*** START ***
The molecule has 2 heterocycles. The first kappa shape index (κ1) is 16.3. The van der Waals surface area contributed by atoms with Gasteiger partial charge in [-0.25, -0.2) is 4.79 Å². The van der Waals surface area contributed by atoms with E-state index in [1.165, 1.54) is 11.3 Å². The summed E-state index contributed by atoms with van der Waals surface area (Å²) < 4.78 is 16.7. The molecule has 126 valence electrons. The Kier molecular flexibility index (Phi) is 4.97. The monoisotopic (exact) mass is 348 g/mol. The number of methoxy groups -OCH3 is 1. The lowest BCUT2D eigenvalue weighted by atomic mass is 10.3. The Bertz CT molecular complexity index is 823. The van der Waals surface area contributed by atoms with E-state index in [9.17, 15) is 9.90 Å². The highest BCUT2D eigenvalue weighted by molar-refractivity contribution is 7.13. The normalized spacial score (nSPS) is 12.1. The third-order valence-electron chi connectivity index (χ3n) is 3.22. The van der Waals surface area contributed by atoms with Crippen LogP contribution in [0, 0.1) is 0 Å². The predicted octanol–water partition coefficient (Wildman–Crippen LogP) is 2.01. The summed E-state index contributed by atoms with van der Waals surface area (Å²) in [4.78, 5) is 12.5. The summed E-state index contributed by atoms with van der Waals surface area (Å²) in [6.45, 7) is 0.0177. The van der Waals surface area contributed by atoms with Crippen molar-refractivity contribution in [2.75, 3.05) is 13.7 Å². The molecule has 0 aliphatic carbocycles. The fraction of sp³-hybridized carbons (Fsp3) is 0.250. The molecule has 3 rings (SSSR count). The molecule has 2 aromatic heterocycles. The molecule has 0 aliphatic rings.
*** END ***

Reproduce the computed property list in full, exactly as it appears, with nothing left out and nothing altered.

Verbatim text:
The molecule has 2 heterocycles. The first kappa shape index (κ1) is 16.3. The van der Waals surface area contributed by atoms with Gasteiger partial charge in [-0.25, -0.2) is 4.79 Å². The van der Waals surface area contributed by atoms with E-state index in [1.165, 1.54) is 11.3 Å². The summed E-state index contributed by atoms with van der Waals surface area (Å²) < 4.78 is 16.7. The molecule has 126 valence electrons. The Kier molecular flexibility index (Phi) is 4.97. The monoisotopic (exact) mass is 348 g/mol. The number of methoxy groups -OCH3 is 1. The lowest BCUT2D eigenvalue weighted by atomic mass is 10.3. The Bertz CT molecular complexity index is 823. The van der Waals surface area contributed by atoms with E-state index in [9.17, 15) is 9.90 Å². The highest BCUT2D eigenvalue weighted by molar-refractivity contribution is 7.13. The normalized spacial score (nSPS) is 12.1. The third-order valence-electron chi connectivity index (χ3n) is 3.22. The van der Waals surface area contributed by atoms with Crippen LogP contribution in [0, 0.1) is 0 Å². The predicted octanol–water partition coefficient (Wildman–Crippen LogP) is 2.01. The summed E-state index contributed by atoms with van der Waals surface area (Å²) in [4.78, 5) is 12.5. The summed E-state index contributed by atoms with van der Waals surface area (Å²) in [6.45, 7) is 0.0177. The van der Waals surface area contributed by atoms with Crippen molar-refractivity contribution in [2.75, 3.05) is 13.7 Å². The molecule has 0 aliphatic carbocycles. The fraction of sp³-hybridized carbons (Fsp3) is 0.250. The molecule has 3 rings (SSSR count). The molecule has 2 aromatic heterocycles. The molecule has 0 aliphatic rings.